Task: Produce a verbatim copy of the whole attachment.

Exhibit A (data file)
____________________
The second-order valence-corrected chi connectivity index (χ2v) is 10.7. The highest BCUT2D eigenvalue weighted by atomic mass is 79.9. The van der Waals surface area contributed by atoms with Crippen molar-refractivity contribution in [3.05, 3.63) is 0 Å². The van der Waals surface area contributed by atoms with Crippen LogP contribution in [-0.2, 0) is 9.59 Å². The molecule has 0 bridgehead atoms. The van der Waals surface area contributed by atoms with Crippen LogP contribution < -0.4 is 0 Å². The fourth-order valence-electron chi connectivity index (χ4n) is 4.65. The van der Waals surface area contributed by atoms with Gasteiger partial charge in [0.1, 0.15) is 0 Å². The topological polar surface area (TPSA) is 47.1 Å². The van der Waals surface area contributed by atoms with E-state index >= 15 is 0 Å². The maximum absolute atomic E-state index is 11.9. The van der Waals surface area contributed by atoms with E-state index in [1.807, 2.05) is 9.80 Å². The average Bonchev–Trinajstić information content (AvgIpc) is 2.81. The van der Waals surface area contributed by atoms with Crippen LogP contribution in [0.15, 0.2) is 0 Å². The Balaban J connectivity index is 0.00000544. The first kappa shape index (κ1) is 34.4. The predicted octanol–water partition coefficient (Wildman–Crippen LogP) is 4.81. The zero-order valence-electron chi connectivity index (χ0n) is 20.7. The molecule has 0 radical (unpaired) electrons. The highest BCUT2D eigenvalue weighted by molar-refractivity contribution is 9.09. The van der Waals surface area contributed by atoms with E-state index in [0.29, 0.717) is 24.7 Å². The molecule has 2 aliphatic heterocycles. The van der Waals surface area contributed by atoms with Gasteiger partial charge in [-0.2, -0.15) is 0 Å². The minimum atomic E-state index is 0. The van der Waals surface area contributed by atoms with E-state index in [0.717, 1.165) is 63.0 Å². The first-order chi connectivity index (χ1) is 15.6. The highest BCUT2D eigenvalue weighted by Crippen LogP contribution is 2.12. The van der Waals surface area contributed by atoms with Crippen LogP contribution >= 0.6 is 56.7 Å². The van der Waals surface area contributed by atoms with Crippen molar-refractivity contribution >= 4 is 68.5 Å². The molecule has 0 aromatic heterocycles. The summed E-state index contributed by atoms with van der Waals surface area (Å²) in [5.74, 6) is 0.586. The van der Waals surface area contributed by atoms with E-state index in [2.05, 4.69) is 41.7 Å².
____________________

The second-order valence-corrected chi connectivity index (χ2v) is 10.7. The highest BCUT2D eigenvalue weighted by atomic mass is 79.9. The van der Waals surface area contributed by atoms with Crippen molar-refractivity contribution in [3.05, 3.63) is 0 Å². The van der Waals surface area contributed by atoms with Crippen LogP contribution in [-0.2, 0) is 9.59 Å². The molecule has 0 bridgehead atoms. The van der Waals surface area contributed by atoms with Crippen LogP contribution < -0.4 is 0 Å². The fourth-order valence-electron chi connectivity index (χ4n) is 4.65. The van der Waals surface area contributed by atoms with Gasteiger partial charge in [0.1, 0.15) is 0 Å². The topological polar surface area (TPSA) is 47.1 Å². The van der Waals surface area contributed by atoms with E-state index >= 15 is 0 Å². The maximum absolute atomic E-state index is 11.9. The van der Waals surface area contributed by atoms with E-state index in [1.807, 2.05) is 9.80 Å². The average Bonchev–Trinajstić information content (AvgIpc) is 2.81. The van der Waals surface area contributed by atoms with Crippen LogP contribution in [0.15, 0.2) is 0 Å². The Balaban J connectivity index is 0.00000544. The first kappa shape index (κ1) is 34.4. The predicted octanol–water partition coefficient (Wildman–Crippen LogP) is 4.81. The zero-order valence-electron chi connectivity index (χ0n) is 20.7. The molecule has 0 radical (unpaired) electrons. The highest BCUT2D eigenvalue weighted by molar-refractivity contribution is 9.09. The van der Waals surface area contributed by atoms with E-state index in [0.29, 0.717) is 24.7 Å². The molecule has 2 aliphatic heterocycles. The van der Waals surface area contributed by atoms with Gasteiger partial charge in [-0.2, -0.15) is 0 Å². The minimum atomic E-state index is 0. The van der Waals surface area contributed by atoms with E-state index in [0.717, 1.165) is 63.0 Å². The first-order chi connectivity index (χ1) is 15.6. The highest BCUT2D eigenvalue weighted by Crippen LogP contribution is 2.12. The van der Waals surface area contributed by atoms with Crippen LogP contribution >= 0.6 is 56.7 Å². The van der Waals surface area contributed by atoms with Crippen molar-refractivity contribution >= 4 is 68.5 Å². The molecule has 0 aromatic heterocycles. The summed E-state index contributed by atoms with van der Waals surface area (Å²) in [5.74, 6) is 0.586. The van der Waals surface area contributed by atoms with E-state index in [2.05, 4.69) is 41.7 Å².